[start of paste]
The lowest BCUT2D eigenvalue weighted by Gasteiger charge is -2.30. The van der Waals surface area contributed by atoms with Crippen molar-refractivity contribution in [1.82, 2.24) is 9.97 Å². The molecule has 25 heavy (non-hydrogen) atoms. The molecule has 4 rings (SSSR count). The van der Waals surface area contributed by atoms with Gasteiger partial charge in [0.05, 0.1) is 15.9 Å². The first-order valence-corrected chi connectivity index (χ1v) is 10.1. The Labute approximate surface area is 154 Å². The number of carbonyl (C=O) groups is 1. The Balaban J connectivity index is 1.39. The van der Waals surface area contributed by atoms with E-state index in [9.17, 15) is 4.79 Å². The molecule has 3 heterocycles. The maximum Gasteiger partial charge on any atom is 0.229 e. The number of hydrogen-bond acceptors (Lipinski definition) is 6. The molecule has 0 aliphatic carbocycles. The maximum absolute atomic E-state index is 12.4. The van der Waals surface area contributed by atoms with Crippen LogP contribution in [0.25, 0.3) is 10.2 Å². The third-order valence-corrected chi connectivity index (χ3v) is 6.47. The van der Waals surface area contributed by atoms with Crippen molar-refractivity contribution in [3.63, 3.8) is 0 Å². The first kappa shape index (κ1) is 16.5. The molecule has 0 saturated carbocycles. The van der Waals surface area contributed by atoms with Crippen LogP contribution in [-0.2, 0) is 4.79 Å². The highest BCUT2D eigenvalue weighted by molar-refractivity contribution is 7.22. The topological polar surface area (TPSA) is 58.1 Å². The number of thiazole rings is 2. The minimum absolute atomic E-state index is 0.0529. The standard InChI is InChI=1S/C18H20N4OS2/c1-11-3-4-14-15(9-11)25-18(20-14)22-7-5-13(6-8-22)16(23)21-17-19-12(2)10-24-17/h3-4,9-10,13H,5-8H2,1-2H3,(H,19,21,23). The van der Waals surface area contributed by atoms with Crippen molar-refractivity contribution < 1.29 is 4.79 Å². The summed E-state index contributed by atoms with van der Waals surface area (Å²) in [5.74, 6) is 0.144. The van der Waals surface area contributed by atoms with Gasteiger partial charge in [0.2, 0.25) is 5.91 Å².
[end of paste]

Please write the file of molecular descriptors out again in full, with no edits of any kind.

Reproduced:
The lowest BCUT2D eigenvalue weighted by Gasteiger charge is -2.30. The van der Waals surface area contributed by atoms with Crippen molar-refractivity contribution in [1.82, 2.24) is 9.97 Å². The molecule has 25 heavy (non-hydrogen) atoms. The molecule has 4 rings (SSSR count). The van der Waals surface area contributed by atoms with Gasteiger partial charge in [0.05, 0.1) is 15.9 Å². The first-order valence-corrected chi connectivity index (χ1v) is 10.1. The Labute approximate surface area is 154 Å². The number of carbonyl (C=O) groups is 1. The Balaban J connectivity index is 1.39. The van der Waals surface area contributed by atoms with E-state index in [9.17, 15) is 4.79 Å². The molecule has 3 heterocycles. The maximum Gasteiger partial charge on any atom is 0.229 e. The number of hydrogen-bond acceptors (Lipinski definition) is 6. The molecule has 0 aliphatic carbocycles. The maximum absolute atomic E-state index is 12.4. The van der Waals surface area contributed by atoms with Crippen LogP contribution in [0.25, 0.3) is 10.2 Å². The third-order valence-corrected chi connectivity index (χ3v) is 6.47. The van der Waals surface area contributed by atoms with Crippen molar-refractivity contribution in [3.63, 3.8) is 0 Å². The first kappa shape index (κ1) is 16.5. The molecule has 0 saturated carbocycles. The van der Waals surface area contributed by atoms with Crippen LogP contribution in [-0.2, 0) is 4.79 Å². The highest BCUT2D eigenvalue weighted by molar-refractivity contribution is 7.22. The topological polar surface area (TPSA) is 58.1 Å². The number of thiazole rings is 2. The minimum absolute atomic E-state index is 0.0529. The standard InChI is InChI=1S/C18H20N4OS2/c1-11-3-4-14-15(9-11)25-18(20-14)22-7-5-13(6-8-22)16(23)21-17-19-12(2)10-24-17/h3-4,9-10,13H,5-8H2,1-2H3,(H,19,21,23). The van der Waals surface area contributed by atoms with Crippen molar-refractivity contribution < 1.29 is 4.79 Å². The summed E-state index contributed by atoms with van der Waals surface area (Å²) in [5.74, 6) is 0.144. The van der Waals surface area contributed by atoms with Gasteiger partial charge in [0.2, 0.25) is 5.91 Å².